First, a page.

Singapore—One comment often found on social media these days is that this year’s General Election has a better field of candidates than in the past. It is believed that Singaporean voters this year simply have a higher quality of candidates to choose from based on their education, expertise, and experiences.
Here’s a look at the standouts so far from the Workers’ Party (WP).
Among this year’s group of WP’s new candidates, economist Jamus Lim has emerged as an early favourite, especially after going head to head with PAP stalwart Dr Vivian Balakrishnan on the first debate of the Election on July 1.
Professor Lim, who is part of WP’s slate in the new Sengkang GRC, became instantly quotable not only for saying “What we are trying to deny the PAP isn’t a mandate. What we are trying to deny them is a blank cheque,” but for adding, “And that is what I think this election truly is about. So that we can actually have this kind of a debate, not just in a constrained form over a table, but actually in the forum which was designed for this, which is Parliament.”
An associate professor of economics at ESSEC Business School, the candidate is being touted by some online as the Finance Minister they want Singapore to have.
Perhaps even more beloved by Singaporeans on social media sites is Nicole Seah, seen in this election as the underdog bravely going up against Deputy Prime Minister Heng Swee Keat at East Coast GRC. Ms Seah, a digital manager and a volunteer from her teens, is perceived to represent millennials and the future of Singapore. She first rose to prominence when she contested, at the age of 24, in the 2011 GE, wherein The Straits Times called her a rock star. For the past five years, Ms Seah has been part of WP’s on-ground activities.
Another one to watch among WP’s slate this year is Abdul Shariff Bin Aboo Kassim, Ms Seah’s teammate in the East Coast GRC.
Mr Shariff, a researcher, once disrupted his secondary studies and did factory work, and has also been employed as market shop assistant, security guard, dispatch rider and undertaker, among other jobs. His biography on the WP website also says “Throughout his tertiary studies, he worked as a NightRider bus driver part-time and also a relief taxi driver to pay his expenses.”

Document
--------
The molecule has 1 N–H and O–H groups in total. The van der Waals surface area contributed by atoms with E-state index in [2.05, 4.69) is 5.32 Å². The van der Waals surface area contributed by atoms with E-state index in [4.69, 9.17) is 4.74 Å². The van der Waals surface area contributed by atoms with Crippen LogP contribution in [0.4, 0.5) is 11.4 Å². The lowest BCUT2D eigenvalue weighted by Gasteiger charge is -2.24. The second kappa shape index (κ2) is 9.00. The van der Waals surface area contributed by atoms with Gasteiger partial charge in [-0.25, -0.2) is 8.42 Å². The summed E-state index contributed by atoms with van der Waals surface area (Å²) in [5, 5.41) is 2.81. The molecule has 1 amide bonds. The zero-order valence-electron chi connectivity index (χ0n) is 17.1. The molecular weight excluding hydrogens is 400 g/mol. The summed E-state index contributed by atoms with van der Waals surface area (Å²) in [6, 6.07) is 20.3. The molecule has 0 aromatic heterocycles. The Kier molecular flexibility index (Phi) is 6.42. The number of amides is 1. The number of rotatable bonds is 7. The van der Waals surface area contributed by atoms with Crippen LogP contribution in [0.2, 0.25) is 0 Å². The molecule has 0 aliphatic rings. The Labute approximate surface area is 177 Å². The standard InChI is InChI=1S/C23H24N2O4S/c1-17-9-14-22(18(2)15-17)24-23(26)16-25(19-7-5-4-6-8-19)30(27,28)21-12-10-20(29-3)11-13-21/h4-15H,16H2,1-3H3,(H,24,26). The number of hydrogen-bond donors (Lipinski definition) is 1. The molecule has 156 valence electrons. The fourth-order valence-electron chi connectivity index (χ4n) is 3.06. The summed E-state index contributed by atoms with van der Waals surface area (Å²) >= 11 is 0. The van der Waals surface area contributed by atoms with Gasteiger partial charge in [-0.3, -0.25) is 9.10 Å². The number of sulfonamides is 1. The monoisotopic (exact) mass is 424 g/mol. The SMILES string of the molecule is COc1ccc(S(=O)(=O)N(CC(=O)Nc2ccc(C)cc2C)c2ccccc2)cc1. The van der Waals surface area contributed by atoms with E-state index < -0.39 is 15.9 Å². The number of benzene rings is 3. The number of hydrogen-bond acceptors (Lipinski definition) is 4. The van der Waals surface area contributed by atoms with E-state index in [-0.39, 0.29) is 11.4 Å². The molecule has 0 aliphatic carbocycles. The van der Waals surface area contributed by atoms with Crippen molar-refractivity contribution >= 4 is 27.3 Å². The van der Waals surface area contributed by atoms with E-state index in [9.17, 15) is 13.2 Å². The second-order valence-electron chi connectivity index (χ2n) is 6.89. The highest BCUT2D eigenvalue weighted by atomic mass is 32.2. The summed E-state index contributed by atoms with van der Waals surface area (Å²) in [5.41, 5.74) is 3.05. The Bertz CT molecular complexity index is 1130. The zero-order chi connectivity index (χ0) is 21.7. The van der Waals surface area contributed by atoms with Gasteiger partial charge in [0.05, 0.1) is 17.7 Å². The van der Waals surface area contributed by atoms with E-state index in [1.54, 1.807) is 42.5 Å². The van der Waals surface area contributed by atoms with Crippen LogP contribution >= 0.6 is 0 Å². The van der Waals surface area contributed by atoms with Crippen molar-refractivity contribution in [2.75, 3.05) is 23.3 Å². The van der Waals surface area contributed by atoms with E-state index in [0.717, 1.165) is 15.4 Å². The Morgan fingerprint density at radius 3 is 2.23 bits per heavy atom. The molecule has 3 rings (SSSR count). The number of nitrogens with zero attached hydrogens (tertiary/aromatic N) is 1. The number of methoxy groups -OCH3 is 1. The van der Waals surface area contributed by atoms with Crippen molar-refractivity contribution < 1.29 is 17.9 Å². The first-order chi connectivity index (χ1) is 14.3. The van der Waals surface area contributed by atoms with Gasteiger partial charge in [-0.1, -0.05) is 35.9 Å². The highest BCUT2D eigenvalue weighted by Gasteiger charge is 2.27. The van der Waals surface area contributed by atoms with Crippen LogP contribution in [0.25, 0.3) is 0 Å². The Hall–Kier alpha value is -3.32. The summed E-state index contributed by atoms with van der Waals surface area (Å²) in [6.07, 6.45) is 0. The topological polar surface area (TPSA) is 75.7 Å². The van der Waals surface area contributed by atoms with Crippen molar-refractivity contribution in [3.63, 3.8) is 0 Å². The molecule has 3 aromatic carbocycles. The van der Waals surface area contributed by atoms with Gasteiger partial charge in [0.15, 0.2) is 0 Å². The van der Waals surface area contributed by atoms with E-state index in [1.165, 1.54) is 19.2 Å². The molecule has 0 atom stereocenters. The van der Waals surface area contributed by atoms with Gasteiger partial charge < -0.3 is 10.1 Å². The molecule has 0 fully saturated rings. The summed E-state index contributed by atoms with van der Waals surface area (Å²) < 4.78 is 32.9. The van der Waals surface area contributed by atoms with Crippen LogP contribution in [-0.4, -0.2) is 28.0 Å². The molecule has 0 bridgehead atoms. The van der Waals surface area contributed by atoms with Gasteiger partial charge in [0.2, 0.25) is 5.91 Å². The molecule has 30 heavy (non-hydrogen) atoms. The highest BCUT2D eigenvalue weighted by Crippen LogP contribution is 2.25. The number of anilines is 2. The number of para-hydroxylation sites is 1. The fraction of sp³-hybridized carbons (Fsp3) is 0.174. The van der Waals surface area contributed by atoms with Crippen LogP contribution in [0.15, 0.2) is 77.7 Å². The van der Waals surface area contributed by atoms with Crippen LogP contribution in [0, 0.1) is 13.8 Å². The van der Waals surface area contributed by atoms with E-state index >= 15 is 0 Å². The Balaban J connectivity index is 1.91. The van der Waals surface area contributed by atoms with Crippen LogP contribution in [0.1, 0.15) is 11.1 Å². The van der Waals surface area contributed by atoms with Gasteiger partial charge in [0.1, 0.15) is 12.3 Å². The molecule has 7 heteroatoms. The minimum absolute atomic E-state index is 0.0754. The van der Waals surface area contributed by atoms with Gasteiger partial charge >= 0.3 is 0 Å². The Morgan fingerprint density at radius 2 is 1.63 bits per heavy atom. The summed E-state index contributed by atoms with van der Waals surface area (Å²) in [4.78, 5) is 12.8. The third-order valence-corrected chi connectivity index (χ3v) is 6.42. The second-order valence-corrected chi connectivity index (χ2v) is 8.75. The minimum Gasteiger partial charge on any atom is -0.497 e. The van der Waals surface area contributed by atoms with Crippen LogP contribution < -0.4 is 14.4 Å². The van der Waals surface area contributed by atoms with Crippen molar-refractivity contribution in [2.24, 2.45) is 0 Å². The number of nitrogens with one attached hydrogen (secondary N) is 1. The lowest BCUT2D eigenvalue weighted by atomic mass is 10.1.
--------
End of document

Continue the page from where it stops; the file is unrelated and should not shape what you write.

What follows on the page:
His background even inspired its own Reddit thread, with many Redditors contrasting his blue-collar work experience with that of politicians who “parachute” into Singapore’s political arena, with a different definition of “successful” written on their report cards.
One comment said that his wide range of experience gives him an upper hand when it comes to understanding the community perspective, writing: “His various experience(s) in the different jobs will really help him with a wider range of perspectives of the community. Not many people get to have such experience unless they’re being put in a hard circumstance or (are) very willing to take on all (that) work.”
The Cambridge-educated Ms He obtained an undergraduate degree in Natural Sciences before reading law. She then trained and qualified as a solicitor of England and Wales, worked in London and Frankfurt, and since 2013, has been the Head of Legal of a listed company with oversight of legal and communications matters throughout Asia, North America, Europe and Africa.
As for Mr Tan, he qualified as a Barrister in England and Wales in 1995, and as an Advocate and Solicitor in Singapore in 1997. He is also an accredited Mediator with the Singapore Mediation Centre. And while Mr Tan mainly works as a lawyer in commercial disputes and was the managing director of a top-tier multinational hotel group, he also represents accused individuals in murder and drug trafficking trials and appeals.
Much to the admiration of many Singaporeans, the husband and wife are contesting for the election while raising two toddler boys. —/TISG